Every time a new Kirk album comes out the critic has to cope with a barely believable development in the man’s incredible style. Is there no limit to the distance his technique can be stretched? It would appear not.
It is a well-known psychological fact that the mind can devote itself to one thought at a time only – it is not possible, for instance to simultaneously draw different pictures with a pencil in each hand. At least, it’s not possible for anyone but Kirk, because here he plays on two instruments at one and the same time on Sentimental Journey and Going Home. This is probably more of a psychological phenomenon than a musical one, but it confirms the remarkable and exceptional talents that the man is gifted with.
He is utterly convinced and convincing and so far I’ve preferred each new LP to the one that preceded it. With this latest one and ‘The Inflated Tear’ one gets the impression that Kirk, always in such a rush to mature, feels that he’s reached a plateau in his development and wants to write and explore longer works – as he does here in his wonderful 17½-minute Seeker suite.
The piece begins with a free opening with commentary from Roland and a fine introduction to the full-toned trombone of Griffin. After this long rambling intro the ensemble suddenly hits out with a powerful fast figure that could have come from Mingus. The threatening sound produced by tenor, trombone and tuba in combination is an exciting one and it leads to an extraordinarily agile solo by Johnson on tuba before a tearing and sudden cadenza from Griffin. The tempo returns for Burton’s piano solo, nicely conventional but still stimulating as the rhythm builds for Kirk’s tenor entry. He’s so good at the complex things that one tends to forget what a fine straightahead swinger he can be, and his tenor solo here is one of his best on record.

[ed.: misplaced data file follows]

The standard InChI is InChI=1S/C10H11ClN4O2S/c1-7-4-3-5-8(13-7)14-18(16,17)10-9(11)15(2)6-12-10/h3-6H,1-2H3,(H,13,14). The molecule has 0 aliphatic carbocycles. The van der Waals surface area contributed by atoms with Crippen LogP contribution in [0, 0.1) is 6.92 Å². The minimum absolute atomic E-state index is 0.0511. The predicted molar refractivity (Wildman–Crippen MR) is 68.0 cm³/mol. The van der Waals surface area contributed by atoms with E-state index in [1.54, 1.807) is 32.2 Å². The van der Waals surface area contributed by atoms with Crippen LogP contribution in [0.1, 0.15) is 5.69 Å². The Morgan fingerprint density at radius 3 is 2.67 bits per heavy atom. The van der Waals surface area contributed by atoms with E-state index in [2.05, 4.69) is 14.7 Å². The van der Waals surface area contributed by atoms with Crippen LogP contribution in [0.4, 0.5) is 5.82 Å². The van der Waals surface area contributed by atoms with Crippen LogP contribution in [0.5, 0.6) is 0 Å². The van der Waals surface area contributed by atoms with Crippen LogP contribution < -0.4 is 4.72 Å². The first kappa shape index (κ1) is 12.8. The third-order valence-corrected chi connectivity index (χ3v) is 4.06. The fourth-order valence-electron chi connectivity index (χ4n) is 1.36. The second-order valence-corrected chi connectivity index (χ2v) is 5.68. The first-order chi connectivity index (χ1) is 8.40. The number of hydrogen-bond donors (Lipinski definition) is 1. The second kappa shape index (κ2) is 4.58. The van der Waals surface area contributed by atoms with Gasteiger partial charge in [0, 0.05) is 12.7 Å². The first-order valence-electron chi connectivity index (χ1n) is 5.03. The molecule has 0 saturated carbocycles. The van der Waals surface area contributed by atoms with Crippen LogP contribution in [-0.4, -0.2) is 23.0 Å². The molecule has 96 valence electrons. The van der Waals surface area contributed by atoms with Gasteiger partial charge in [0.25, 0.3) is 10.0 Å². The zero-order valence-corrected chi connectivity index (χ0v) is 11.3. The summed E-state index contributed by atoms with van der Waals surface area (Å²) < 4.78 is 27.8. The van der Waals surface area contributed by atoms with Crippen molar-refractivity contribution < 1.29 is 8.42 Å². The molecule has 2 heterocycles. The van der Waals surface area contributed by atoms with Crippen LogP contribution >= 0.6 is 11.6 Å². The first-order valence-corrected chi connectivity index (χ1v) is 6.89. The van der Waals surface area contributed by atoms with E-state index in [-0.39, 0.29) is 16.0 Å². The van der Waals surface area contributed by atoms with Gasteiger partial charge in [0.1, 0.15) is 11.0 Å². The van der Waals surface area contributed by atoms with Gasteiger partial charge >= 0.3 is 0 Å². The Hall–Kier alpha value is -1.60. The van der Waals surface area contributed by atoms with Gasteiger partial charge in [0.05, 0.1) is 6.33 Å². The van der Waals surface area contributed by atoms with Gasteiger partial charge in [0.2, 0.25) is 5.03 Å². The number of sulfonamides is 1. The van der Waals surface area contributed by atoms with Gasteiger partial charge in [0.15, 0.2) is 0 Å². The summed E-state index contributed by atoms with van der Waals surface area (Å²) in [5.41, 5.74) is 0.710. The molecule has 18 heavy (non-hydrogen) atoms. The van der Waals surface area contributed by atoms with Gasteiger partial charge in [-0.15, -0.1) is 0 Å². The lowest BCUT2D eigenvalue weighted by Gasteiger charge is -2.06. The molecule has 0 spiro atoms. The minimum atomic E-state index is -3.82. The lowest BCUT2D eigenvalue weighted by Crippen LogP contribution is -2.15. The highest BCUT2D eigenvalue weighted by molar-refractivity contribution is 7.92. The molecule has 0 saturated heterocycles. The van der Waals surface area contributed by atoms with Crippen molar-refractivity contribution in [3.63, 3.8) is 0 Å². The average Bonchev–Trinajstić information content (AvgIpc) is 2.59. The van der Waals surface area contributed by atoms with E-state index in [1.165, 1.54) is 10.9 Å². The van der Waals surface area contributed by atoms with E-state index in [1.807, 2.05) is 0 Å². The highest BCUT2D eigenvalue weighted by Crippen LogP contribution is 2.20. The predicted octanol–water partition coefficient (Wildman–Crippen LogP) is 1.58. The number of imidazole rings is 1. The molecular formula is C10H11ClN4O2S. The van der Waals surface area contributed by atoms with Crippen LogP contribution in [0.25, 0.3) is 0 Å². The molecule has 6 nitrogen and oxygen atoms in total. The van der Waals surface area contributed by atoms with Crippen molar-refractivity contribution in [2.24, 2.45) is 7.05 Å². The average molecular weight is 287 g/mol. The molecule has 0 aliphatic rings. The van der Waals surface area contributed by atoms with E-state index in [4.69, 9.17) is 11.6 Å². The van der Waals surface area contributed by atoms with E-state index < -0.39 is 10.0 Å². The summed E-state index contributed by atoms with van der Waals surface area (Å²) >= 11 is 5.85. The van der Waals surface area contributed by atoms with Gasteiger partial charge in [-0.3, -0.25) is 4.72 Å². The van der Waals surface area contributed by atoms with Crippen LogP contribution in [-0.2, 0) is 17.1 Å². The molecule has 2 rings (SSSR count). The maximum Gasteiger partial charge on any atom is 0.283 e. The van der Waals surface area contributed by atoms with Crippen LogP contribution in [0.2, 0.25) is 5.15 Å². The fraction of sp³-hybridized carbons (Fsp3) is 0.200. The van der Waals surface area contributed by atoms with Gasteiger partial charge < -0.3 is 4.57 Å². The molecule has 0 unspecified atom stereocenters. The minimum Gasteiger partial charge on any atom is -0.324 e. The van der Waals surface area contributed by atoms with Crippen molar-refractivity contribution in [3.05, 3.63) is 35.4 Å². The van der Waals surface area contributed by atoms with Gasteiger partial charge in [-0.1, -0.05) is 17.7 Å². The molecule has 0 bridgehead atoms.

The final two movements of the suite, dedicated to Hodges, Parker and the New Orleans musicians, produce some fascinating music with Kirk revealing his exhaustive knowledge of the earlier musics. Thank You, Bird has some warm and swinging manzello work before an absolutely straight switch into pure New Orleans style. Burton’s stride is precisely accurate and Roland’s clarinet soars with all the beauty of Bigard, Nick or Toby Hardwick. Griffin backs up well and the rhythm section is perfect in this remarkable creation and recreation. More traditional music in Let Me Shake, with Roland singing the blues with all the conviction of a Chicago bluesman. Elsewhere the originality is sustained, but with references to sources, for example in the fine version of Satin Doll where Duke seems to be leaning on the piano approving.
A very good group which complements the remarkable doings of the leader very well. I wonder if it is a regular group?
The Seeker is a studio recording, but all other tracks were cut live at the Vanguard.
The Seeker; Black Classical Rap; The Seeker; Thank You, Bird; New Orleans; Satin Doll (20 min) – Medley: Going Home; Sentimental Journey; In Monument; Lover; Sweet Fire; Baby, Let Me Shake Your Tree (19 min)
Rahsaan Roland Kirk (ten/elec-ten/clt/flt/manzello/stritch); LeRoy Jenkins (vln); Dick Griffin (tbn); Howard Johnson (tuba); Ron Burton (pno); Sonelius Smith (pno/cel); Vernon Martin (bs); James Madison (dm); Alvern Bunn (cga); Joe Texidor (tambourine/sound tree). Village Vanguard, New York.
(Atlantic 2400 110 £2.15)